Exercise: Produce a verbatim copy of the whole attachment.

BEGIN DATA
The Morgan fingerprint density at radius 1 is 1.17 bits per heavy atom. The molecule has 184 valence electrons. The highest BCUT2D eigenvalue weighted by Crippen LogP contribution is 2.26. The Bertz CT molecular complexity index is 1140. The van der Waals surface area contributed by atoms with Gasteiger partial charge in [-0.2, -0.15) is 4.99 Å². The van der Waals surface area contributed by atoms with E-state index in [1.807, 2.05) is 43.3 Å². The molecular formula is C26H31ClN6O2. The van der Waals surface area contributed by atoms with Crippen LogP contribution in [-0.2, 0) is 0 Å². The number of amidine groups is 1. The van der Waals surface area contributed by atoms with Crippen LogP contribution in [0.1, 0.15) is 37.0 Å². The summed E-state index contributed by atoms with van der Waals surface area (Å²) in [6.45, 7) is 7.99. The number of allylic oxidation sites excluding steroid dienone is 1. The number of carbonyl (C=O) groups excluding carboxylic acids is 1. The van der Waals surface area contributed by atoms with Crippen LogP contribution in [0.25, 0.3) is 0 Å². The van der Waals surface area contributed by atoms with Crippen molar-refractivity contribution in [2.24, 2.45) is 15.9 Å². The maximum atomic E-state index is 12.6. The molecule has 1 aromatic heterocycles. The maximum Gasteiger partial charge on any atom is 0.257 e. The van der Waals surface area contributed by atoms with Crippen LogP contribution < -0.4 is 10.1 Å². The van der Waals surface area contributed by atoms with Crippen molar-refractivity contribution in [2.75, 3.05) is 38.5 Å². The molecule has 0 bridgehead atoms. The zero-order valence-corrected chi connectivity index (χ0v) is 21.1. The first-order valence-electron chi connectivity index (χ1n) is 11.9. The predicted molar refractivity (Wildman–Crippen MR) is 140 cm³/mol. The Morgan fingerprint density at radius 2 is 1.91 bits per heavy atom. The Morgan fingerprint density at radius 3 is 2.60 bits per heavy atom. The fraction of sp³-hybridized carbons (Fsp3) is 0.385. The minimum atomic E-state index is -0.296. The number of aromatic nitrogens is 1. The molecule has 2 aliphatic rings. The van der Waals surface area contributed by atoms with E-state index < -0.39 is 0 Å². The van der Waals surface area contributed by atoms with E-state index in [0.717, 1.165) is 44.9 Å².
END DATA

The Morgan fingerprint density at radius 1 is 1.17 bits per heavy atom. The molecule has 184 valence electrons. The highest BCUT2D eigenvalue weighted by Crippen LogP contribution is 2.26. The Bertz CT molecular complexity index is 1140. The van der Waals surface area contributed by atoms with Gasteiger partial charge in [-0.2, -0.15) is 4.99 Å². The van der Waals surface area contributed by atoms with E-state index in [1.807, 2.05) is 43.3 Å². The molecular formula is C26H31ClN6O2. The van der Waals surface area contributed by atoms with Crippen LogP contribution in [-0.2, 0) is 0 Å². The number of amidine groups is 1. The van der Waals surface area contributed by atoms with Crippen LogP contribution in [0.1, 0.15) is 37.0 Å². The summed E-state index contributed by atoms with van der Waals surface area (Å²) in [6.45, 7) is 7.99. The number of allylic oxidation sites excluding steroid dienone is 1. The number of carbonyl (C=O) groups excluding carboxylic acids is 1. The van der Waals surface area contributed by atoms with Crippen LogP contribution in [0.25, 0.3) is 0 Å². The van der Waals surface area contributed by atoms with Crippen molar-refractivity contribution in [2.24, 2.45) is 15.9 Å². The maximum atomic E-state index is 12.6. The molecule has 1 aromatic heterocycles. The maximum Gasteiger partial charge on any atom is 0.257 e. The van der Waals surface area contributed by atoms with Crippen LogP contribution < -0.4 is 10.1 Å². The van der Waals surface area contributed by atoms with Crippen molar-refractivity contribution in [2.75, 3.05) is 38.5 Å². The molecule has 0 bridgehead atoms. The zero-order valence-corrected chi connectivity index (χ0v) is 21.1. The first-order valence-electron chi connectivity index (χ1n) is 11.9. The predicted molar refractivity (Wildman–Crippen MR) is 140 cm³/mol. The Morgan fingerprint density at radius 2 is 1.91 bits per heavy atom. The Morgan fingerprint density at radius 3 is 2.60 bits per heavy atom. The fraction of sp³-hybridized carbons (Fsp3) is 0.385. The minimum atomic E-state index is -0.296. The number of aromatic nitrogens is 1. The molecule has 2 aliphatic rings. The van der Waals surface area contributed by atoms with E-state index < -0.39 is 0 Å². The van der Waals surface area contributed by atoms with E-state index in [0.717, 1.165) is 44.9 Å².